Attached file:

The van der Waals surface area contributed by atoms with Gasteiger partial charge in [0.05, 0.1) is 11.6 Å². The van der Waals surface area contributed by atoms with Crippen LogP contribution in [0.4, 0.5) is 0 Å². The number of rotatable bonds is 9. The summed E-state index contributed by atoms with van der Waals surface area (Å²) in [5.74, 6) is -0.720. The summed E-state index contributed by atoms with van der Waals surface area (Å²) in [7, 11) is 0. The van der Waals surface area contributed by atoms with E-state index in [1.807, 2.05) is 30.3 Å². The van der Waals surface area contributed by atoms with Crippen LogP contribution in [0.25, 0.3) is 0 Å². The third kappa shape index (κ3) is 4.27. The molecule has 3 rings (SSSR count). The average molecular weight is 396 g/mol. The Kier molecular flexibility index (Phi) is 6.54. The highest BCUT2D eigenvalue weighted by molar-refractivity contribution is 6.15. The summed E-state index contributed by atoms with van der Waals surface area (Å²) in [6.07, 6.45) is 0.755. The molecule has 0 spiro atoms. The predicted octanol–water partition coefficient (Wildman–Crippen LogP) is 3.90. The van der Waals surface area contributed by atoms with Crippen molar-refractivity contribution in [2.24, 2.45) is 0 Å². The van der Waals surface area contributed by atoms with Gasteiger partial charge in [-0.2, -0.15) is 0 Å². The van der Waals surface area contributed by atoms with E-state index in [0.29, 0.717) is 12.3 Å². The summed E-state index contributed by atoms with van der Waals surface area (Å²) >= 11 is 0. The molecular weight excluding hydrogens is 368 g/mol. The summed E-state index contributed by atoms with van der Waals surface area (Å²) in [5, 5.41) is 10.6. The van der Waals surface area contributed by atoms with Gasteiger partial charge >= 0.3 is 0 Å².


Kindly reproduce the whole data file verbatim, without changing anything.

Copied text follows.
The van der Waals surface area contributed by atoms with Gasteiger partial charge in [0.05, 0.1) is 11.6 Å². The van der Waals surface area contributed by atoms with Crippen LogP contribution in [0.4, 0.5) is 0 Å². The number of rotatable bonds is 9. The summed E-state index contributed by atoms with van der Waals surface area (Å²) in [5.74, 6) is -0.720. The summed E-state index contributed by atoms with van der Waals surface area (Å²) in [7, 11) is 0. The van der Waals surface area contributed by atoms with E-state index in [1.807, 2.05) is 30.3 Å². The van der Waals surface area contributed by atoms with Crippen LogP contribution in [0.25, 0.3) is 0 Å². The third kappa shape index (κ3) is 4.27. The molecule has 3 rings (SSSR count). The average molecular weight is 396 g/mol. The Kier molecular flexibility index (Phi) is 6.54. The highest BCUT2D eigenvalue weighted by molar-refractivity contribution is 6.15. The summed E-state index contributed by atoms with van der Waals surface area (Å²) in [6.07, 6.45) is 0.755. The molecule has 0 spiro atoms. The predicted octanol–water partition coefficient (Wildman–Crippen LogP) is 3.90. The van der Waals surface area contributed by atoms with Crippen molar-refractivity contribution in [2.24, 2.45) is 0 Å². The van der Waals surface area contributed by atoms with Gasteiger partial charge in [-0.2, -0.15) is 0 Å². The van der Waals surface area contributed by atoms with E-state index in [0.29, 0.717) is 12.3 Å². The summed E-state index contributed by atoms with van der Waals surface area (Å²) >= 11 is 0. The molecular weight excluding hydrogens is 368 g/mol. The summed E-state index contributed by atoms with van der Waals surface area (Å²) in [5, 5.41) is 10.6. The van der Waals surface area contributed by atoms with Gasteiger partial charge >= 0.3 is 0 Å².